Training for strength

Science

chris-beardsley
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Description
How to alter resistance-training variables to maximize muscular strength gains, including relative load, volume, frequency, rest periods, range-of-motion, and muscle action.
Text
  • 1.Q: How can we assess which training programs will lead to the largest increases in strength?
  • 2. A: Long-term studies assessing the training variables of the programs
  • 3. Training variables include: - Relative load (percentage of 1RM) - Volume - Proximity to muscular failure - Frequency - Rest period duration - Range-of-motion - Repetition speed - Muscle action (eccentric or concentric)
  • 4. Relative load (high/low) – the studies
  • 5. Relative load (high/mod) – the studies
  • 6. Relative load – the conclusions Trained subjects: Little evidence available Untrained subjects: High loads superior to low loads Little difference between high and moderate loads
  • 7. Volume – the studies
  • 8. Volume – the conclusions Trained and untrained subjects: Higher volumes superior to lower volumes
  • 9. Muscular failure – the studies
  • 10. Muscular failure – the conclusions Trained and untrained subjects: Training closer to failure probably superior
  • 11. Frequency (more volume) – the studies
  • 12. Frequency (more volume) – the conclusions Trained subjects: Little evidence Untrained subjects: Higher frequency (more volume) = greater strength gains
  • 13. Frequency (same volume) – the studies
  • 14. Frequency (same volume) – the conclusions Trained subjects: Higher frequency (same volume) = more strength gains Untrained subjects: Higher frequency (same volume) = possibly slightly greater strength gains
  • 15. Rest periods – the studies
  • 16. Rest periods – the conclusions Trained and untrained subjects: Longer rest periods superior to short rest periods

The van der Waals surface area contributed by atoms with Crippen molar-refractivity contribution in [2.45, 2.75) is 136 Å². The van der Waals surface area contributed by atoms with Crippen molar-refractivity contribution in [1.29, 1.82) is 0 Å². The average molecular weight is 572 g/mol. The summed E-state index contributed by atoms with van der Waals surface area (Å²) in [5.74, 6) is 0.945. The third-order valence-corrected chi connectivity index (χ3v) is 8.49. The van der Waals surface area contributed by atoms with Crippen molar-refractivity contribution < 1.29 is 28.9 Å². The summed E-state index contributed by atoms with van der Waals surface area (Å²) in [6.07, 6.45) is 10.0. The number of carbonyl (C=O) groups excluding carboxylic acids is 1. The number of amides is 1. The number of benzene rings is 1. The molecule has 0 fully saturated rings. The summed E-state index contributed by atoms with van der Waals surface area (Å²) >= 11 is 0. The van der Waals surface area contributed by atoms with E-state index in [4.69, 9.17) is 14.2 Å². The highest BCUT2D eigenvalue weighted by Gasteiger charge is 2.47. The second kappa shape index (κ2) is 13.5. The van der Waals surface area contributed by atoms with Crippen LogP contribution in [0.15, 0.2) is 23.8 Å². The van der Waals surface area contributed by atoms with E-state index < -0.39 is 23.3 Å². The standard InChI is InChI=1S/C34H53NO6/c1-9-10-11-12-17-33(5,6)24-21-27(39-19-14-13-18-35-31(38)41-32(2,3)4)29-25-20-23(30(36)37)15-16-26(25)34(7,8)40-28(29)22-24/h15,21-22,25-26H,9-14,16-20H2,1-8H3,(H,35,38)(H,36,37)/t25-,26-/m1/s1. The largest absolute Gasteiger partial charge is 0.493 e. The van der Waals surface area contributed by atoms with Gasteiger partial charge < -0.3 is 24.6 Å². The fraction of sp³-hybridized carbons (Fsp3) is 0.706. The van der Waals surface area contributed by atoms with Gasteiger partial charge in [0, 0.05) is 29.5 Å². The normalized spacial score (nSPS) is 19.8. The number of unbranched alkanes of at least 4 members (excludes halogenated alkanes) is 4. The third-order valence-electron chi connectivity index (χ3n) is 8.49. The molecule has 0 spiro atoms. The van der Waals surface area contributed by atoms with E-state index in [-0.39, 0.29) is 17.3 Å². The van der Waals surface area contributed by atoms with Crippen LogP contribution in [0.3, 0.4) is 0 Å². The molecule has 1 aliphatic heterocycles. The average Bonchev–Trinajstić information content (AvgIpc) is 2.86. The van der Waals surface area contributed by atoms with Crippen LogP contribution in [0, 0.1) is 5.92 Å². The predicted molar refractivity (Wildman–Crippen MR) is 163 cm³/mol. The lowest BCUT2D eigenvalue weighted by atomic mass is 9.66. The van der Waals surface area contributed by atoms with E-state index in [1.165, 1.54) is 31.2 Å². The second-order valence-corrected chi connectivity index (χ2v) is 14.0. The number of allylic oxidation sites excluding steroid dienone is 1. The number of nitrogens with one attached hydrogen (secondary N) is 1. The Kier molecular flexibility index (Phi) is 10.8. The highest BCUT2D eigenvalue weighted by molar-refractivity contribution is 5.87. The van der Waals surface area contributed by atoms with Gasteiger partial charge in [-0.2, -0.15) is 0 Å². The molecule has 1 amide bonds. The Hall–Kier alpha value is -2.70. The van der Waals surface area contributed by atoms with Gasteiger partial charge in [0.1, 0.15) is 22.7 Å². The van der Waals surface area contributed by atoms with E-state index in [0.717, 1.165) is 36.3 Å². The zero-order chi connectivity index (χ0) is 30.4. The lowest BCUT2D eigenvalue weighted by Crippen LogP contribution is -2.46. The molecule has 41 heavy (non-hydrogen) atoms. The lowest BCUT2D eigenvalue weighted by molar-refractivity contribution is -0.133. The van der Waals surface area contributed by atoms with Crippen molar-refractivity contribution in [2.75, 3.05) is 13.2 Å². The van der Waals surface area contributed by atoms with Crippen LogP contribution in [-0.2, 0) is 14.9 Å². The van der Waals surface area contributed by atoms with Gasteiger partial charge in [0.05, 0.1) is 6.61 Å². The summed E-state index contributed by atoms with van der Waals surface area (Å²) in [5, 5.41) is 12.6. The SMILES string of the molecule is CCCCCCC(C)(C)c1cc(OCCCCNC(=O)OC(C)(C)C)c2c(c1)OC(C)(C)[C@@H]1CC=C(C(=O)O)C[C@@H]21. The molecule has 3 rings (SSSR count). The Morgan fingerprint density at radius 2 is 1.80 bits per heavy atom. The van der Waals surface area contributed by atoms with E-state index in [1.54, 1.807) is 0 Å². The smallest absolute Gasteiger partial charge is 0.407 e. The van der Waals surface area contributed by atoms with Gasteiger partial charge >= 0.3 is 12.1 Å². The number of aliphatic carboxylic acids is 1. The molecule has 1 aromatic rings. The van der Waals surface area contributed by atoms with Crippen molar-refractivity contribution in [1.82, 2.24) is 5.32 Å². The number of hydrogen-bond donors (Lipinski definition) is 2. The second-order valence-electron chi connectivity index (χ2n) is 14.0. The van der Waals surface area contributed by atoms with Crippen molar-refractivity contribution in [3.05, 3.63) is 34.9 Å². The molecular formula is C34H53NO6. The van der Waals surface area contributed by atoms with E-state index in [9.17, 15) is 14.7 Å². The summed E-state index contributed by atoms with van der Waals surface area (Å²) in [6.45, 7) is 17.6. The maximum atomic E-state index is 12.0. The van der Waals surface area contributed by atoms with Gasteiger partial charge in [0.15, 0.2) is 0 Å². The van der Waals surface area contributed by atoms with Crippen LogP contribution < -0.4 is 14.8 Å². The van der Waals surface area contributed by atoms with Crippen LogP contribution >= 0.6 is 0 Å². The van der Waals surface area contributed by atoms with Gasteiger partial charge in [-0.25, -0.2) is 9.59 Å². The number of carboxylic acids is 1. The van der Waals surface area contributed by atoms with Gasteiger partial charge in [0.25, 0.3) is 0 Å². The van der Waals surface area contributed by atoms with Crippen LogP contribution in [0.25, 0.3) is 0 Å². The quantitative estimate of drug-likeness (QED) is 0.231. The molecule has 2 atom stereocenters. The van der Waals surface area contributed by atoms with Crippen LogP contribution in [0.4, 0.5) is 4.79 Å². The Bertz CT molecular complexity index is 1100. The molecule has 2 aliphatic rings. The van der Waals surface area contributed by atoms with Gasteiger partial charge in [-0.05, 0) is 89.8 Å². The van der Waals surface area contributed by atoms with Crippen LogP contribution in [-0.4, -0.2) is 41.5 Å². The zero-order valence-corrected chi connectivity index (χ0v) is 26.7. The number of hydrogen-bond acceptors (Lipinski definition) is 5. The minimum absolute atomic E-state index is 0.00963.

• 17. Range-of-motion (ROM) – the studies
  • 18. Trained subjects: Little evidence Untrained subjects: Greater strength gains from larger ROM Range-of-motion – the conclusions
  • 19. Repetition speed – the studies
  • 20. Repetition speed – the conclusions Trained and untrained subjects: Fast bar speeds probably superior
  • 21. Muscle action – the studies
  • 22. Muscle action – the studies
  • 23. Muscle action – the conclusions Trained and untrained subjects: Isokinetic training, eccentric superior Isoinertial training: conflicting evidence
  • 24. Summary Variable Untrained Trained Relative load High loads superior to low loads Little difference between high and moderate loads Little evidence Volume More volume = greater strength gains More volume = strength gains Muscular failure Closer to failure = greater strength gains Closer to failure = greater strength gains Frequency Higher frequency (more volume) = greater strength gains Higher frequency (same volume) = possibly slightly greater strength gains Little evidence for higher frequency (more volume) Higher frequency (same volume) = more strength gains Rest period duration Longer rest periods superior to short rest periods Longer rest periods superior to short rest periods Range-of- motion Greater strength gains from larger ROM No evidence Repetition speed Faster bar speeds probably superior Faster bar speeds probably superior Muscle action Isokinetic training, eccentric superior Isoinertial training: conflicting evidence Isokinetic training, eccentric superior Isoinertial training: conflicting evidence
  • 25. For strength: use moderate- to-high relative loads, high volumes, long rest periods, fast repetition speeds, and train closer to muscular failure
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